Martin Bell returned today from Southern Sudan, where he completed an eight-day visit of the country with UNICEF Goodwill Ambassador Mia Farrow.

Mr Bell is the UNICEF UK Ambassador for Humanitarian Emergencies and a former war correspondent for the BBC. He and Ms Farrow's visit to the country came during a historic moment, just two months after the referendum to declare Southern Sudan's independence from the north.

The referendum was part of a 2005 Comprehensive Peace Agreement to end the long war between the north and south, which has claimed over two million lives in two decades.

During the visit, Mr Bell and Ms Farrow witnessed the devastating impact on the lives of women and children from attacks by the Lord's Resistance Army (LRA), a Ugandan rebel group operating in Western Equatoria.

"We came here at what should be such a hopeful time for everyone in Southern Sudan," said Ms Farrow. "But the lives of children along the border areas continue to be torn apart by violence – at times with unimaginable brutality. The women and children I spoke to were living in terror – afraid to go to their fields for food, afraid to go to school or even remain in their homes. They told me that what they want and need most is safety and protection."  

The civil war has crippled Sudan's infrastructure, leaving thousands of children without access to schools, basic health care, and clean water. In Southern Sudan, one out of every 7 children dies before their fifth birthday. Only about 10% of children are fully vaccinated, and less than 50% of all children receive 5 years of primary education.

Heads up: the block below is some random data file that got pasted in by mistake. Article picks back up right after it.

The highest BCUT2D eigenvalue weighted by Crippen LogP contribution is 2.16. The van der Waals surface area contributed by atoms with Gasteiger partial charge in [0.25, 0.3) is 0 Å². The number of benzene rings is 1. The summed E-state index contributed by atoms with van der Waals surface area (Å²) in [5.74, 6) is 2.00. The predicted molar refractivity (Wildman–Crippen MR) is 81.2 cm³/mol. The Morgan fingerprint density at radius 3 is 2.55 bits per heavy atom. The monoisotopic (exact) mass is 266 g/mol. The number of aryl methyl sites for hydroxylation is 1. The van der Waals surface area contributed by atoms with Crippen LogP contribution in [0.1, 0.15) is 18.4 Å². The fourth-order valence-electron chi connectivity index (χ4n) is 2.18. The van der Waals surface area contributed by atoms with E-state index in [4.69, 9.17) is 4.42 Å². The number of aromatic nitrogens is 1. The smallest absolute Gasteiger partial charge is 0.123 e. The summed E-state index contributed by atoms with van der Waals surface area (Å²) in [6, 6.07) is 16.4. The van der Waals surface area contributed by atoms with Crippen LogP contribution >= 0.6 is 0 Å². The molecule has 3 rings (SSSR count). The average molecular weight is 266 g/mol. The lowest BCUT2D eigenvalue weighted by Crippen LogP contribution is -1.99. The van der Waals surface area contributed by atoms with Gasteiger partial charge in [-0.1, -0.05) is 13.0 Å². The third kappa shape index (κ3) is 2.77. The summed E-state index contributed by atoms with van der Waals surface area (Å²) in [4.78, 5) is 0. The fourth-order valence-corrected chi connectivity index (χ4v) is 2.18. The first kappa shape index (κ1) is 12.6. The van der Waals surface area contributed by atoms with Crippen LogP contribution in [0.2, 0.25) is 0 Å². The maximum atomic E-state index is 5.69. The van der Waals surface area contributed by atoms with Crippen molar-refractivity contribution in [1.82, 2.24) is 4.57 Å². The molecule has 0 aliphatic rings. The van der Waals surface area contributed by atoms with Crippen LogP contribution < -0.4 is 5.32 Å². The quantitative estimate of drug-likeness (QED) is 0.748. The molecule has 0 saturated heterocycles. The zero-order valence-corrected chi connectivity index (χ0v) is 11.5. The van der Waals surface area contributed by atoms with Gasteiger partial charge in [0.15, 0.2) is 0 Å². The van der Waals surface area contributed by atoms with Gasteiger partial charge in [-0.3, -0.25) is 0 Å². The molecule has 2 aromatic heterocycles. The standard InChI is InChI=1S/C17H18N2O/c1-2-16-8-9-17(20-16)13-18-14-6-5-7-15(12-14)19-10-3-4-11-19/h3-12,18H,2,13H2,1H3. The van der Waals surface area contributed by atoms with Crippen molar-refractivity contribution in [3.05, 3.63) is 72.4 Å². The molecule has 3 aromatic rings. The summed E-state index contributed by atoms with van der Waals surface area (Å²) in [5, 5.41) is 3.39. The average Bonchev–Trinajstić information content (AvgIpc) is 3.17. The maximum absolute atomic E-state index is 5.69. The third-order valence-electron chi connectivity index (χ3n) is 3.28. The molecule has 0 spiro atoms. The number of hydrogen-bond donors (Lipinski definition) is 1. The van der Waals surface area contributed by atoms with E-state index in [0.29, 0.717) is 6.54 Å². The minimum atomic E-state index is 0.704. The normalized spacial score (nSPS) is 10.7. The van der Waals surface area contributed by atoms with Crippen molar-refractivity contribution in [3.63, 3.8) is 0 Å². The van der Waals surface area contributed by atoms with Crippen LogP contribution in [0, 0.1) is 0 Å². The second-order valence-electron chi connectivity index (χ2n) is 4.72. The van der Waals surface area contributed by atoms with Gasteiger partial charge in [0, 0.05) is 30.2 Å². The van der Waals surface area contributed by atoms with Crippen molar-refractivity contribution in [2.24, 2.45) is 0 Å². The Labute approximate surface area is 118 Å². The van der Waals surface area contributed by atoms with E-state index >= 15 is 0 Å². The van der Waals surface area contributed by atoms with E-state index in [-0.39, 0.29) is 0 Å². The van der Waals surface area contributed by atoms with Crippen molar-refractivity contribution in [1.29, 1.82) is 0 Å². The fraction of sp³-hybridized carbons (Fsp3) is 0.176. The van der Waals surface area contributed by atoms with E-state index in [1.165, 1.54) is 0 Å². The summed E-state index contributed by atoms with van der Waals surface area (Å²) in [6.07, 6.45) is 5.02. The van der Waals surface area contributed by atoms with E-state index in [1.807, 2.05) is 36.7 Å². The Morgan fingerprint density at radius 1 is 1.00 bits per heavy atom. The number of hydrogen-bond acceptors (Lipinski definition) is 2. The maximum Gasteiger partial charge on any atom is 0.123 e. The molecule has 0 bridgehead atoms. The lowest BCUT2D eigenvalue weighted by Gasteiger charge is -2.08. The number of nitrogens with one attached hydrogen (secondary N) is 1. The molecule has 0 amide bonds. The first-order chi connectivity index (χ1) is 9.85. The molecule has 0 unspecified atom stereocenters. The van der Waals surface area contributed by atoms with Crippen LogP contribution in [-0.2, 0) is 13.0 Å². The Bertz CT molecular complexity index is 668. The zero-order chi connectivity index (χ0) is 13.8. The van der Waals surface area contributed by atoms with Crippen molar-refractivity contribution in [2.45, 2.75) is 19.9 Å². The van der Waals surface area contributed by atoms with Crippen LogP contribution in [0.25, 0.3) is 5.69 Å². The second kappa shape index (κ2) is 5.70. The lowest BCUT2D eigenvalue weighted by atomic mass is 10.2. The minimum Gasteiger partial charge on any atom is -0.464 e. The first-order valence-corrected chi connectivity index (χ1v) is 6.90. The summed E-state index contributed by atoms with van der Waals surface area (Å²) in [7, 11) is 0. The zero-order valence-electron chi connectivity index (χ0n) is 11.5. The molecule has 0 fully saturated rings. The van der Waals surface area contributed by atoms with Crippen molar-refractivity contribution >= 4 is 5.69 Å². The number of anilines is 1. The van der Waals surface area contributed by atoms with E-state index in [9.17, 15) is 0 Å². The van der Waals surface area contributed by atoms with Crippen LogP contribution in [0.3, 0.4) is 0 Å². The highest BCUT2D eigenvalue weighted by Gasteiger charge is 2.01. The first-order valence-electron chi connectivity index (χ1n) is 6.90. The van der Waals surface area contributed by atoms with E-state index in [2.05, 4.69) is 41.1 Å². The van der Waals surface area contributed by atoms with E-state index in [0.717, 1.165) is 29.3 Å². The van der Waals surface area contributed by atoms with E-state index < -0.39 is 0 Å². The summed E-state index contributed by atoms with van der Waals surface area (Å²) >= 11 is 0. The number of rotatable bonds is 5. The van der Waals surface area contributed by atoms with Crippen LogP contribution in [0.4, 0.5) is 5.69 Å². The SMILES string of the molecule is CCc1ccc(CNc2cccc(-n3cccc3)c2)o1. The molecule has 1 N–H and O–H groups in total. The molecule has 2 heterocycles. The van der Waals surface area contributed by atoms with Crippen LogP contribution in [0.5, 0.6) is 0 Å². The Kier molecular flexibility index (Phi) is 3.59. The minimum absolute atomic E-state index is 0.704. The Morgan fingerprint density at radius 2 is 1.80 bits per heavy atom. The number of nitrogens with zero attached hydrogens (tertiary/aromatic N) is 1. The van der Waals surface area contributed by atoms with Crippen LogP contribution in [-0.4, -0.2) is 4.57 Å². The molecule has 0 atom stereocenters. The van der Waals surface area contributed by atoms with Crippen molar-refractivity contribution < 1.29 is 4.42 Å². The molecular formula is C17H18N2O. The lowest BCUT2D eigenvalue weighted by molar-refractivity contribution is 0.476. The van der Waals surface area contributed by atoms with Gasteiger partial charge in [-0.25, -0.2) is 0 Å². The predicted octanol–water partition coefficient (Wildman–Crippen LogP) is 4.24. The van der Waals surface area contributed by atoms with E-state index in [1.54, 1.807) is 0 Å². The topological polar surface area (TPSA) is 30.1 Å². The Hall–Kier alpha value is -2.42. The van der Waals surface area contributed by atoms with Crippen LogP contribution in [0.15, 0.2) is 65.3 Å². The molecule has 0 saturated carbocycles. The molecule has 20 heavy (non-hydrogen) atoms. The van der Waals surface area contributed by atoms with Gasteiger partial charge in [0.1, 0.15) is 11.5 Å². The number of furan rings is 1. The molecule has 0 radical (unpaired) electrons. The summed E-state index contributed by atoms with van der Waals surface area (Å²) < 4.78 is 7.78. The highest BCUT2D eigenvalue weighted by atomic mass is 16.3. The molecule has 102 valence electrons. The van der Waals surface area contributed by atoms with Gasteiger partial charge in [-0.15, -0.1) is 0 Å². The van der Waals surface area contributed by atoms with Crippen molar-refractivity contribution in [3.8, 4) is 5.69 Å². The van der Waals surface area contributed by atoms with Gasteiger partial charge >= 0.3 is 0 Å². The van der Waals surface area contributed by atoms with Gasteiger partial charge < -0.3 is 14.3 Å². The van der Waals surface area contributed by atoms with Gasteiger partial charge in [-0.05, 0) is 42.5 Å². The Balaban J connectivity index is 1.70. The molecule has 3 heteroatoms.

In Western Equatorial State, Mr Bell and Ms Farrow visited a transit centre for children rescued from the LRA, and a UNICEF-supported health centre.

"In all my ten years with UNICEF, I have never found its work more necessary than in Southern Sudan," said Mr Bell. "The new country's future lies in its children and UNICEF is concentrating its efforts on changing their lives for the better."

Hundreds of thousands of Southern Sudanese travelled from the north to the south to vote in the referendum on 9 January. Voters called overwhelmingly for secession, with Southern Sudan due to become independent on July 9.

UNICEF believes that sustainable peace is the only viable path for improved quality of life, increased prosperity, growth and development for the people of Southern Sudan.

This was Ms Farrow's third trip to Southern Sudan. "The people of Southern Sudan have displayed extraordinary courage and resilience in the long years of violence," she said. "At this critical time they need and deserve help."

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In Southern Sudan, a baby cries as a health worker prepares to administer a tuberculosis vaccination at the UNICEF- supported Kotor Health Clinic in Juba © UNICEF/NYHQ2009-0951/Michael Kavanagh
In June 2009 in Southern Sudan, a baby cries as a health worker prepares to administer a tuberculosis vaccination at the UNICEF- supported Kotor Health Clinic in Juba. UNICEF is sponsoring an immunization campaign at the clinic for infants, children and pregnant and lactating women.© UNICEF/NYHQ2009-0951/Michael Kavanagh